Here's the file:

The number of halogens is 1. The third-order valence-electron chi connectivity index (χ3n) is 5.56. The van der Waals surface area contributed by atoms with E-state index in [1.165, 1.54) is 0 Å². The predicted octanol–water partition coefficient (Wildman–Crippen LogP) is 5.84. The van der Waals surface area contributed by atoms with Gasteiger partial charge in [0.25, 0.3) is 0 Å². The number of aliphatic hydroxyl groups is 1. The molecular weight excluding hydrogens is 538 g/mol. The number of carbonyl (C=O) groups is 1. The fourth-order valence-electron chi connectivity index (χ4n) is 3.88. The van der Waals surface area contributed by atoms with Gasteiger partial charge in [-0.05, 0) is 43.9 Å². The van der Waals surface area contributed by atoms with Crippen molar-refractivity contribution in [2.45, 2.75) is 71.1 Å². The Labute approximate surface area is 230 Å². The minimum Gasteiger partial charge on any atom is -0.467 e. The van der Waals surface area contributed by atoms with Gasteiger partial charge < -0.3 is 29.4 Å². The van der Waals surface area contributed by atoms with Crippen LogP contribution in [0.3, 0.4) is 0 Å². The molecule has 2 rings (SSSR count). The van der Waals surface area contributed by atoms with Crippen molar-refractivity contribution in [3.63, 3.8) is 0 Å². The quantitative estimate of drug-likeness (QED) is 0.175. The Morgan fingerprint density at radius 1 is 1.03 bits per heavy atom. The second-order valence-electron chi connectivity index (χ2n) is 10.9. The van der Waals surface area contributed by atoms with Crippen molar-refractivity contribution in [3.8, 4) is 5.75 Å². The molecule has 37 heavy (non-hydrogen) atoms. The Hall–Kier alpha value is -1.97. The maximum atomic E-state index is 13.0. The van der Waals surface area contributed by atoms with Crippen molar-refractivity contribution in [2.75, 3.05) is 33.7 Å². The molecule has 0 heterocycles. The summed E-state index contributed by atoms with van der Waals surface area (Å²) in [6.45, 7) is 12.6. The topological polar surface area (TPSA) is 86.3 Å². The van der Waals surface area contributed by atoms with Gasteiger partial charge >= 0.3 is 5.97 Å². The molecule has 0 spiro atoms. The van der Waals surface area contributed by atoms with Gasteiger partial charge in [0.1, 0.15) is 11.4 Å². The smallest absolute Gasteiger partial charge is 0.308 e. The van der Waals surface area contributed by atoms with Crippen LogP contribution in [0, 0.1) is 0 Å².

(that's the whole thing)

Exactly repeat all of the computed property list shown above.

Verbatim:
The number of halogens is 1. The third-order valence-electron chi connectivity index (χ3n) is 5.56. The van der Waals surface area contributed by atoms with E-state index in [1.165, 1.54) is 0 Å². The predicted octanol–water partition coefficient (Wildman–Crippen LogP) is 5.84. The van der Waals surface area contributed by atoms with Gasteiger partial charge in [0.25, 0.3) is 0 Å². The number of aliphatic hydroxyl groups is 1. The molecular weight excluding hydrogens is 538 g/mol. The number of carbonyl (C=O) groups is 1. The fourth-order valence-electron chi connectivity index (χ4n) is 3.88. The van der Waals surface area contributed by atoms with Gasteiger partial charge in [-0.05, 0) is 43.9 Å². The van der Waals surface area contributed by atoms with Crippen molar-refractivity contribution in [2.45, 2.75) is 71.1 Å². The Labute approximate surface area is 230 Å². The minimum Gasteiger partial charge on any atom is -0.467 e. The van der Waals surface area contributed by atoms with Gasteiger partial charge < -0.3 is 29.4 Å². The van der Waals surface area contributed by atoms with Crippen LogP contribution in [0.3, 0.4) is 0 Å². The molecule has 2 rings (SSSR count). The van der Waals surface area contributed by atoms with Crippen molar-refractivity contribution in [3.63, 3.8) is 0 Å². The quantitative estimate of drug-likeness (QED) is 0.175. The Morgan fingerprint density at radius 1 is 1.03 bits per heavy atom. The second-order valence-electron chi connectivity index (χ2n) is 10.9. The van der Waals surface area contributed by atoms with Crippen molar-refractivity contribution in [3.8, 4) is 5.75 Å². The molecule has 37 heavy (non-hydrogen) atoms. The Hall–Kier alpha value is -1.97. The maximum atomic E-state index is 13.0. The van der Waals surface area contributed by atoms with Crippen molar-refractivity contribution in [2.75, 3.05) is 33.7 Å². The molecule has 0 heterocycles. The summed E-state index contributed by atoms with van der Waals surface area (Å²) in [6.45, 7) is 12.6. The topological polar surface area (TPSA) is 86.3 Å². The van der Waals surface area contributed by atoms with Gasteiger partial charge >= 0.3 is 5.97 Å². The molecule has 0 spiro atoms. The van der Waals surface area contributed by atoms with Gasteiger partial charge in [0.1, 0.15) is 11.4 Å². The smallest absolute Gasteiger partial charge is 0.308 e. The van der Waals surface area contributed by atoms with Crippen LogP contribution in [0, 0.1) is 0 Å².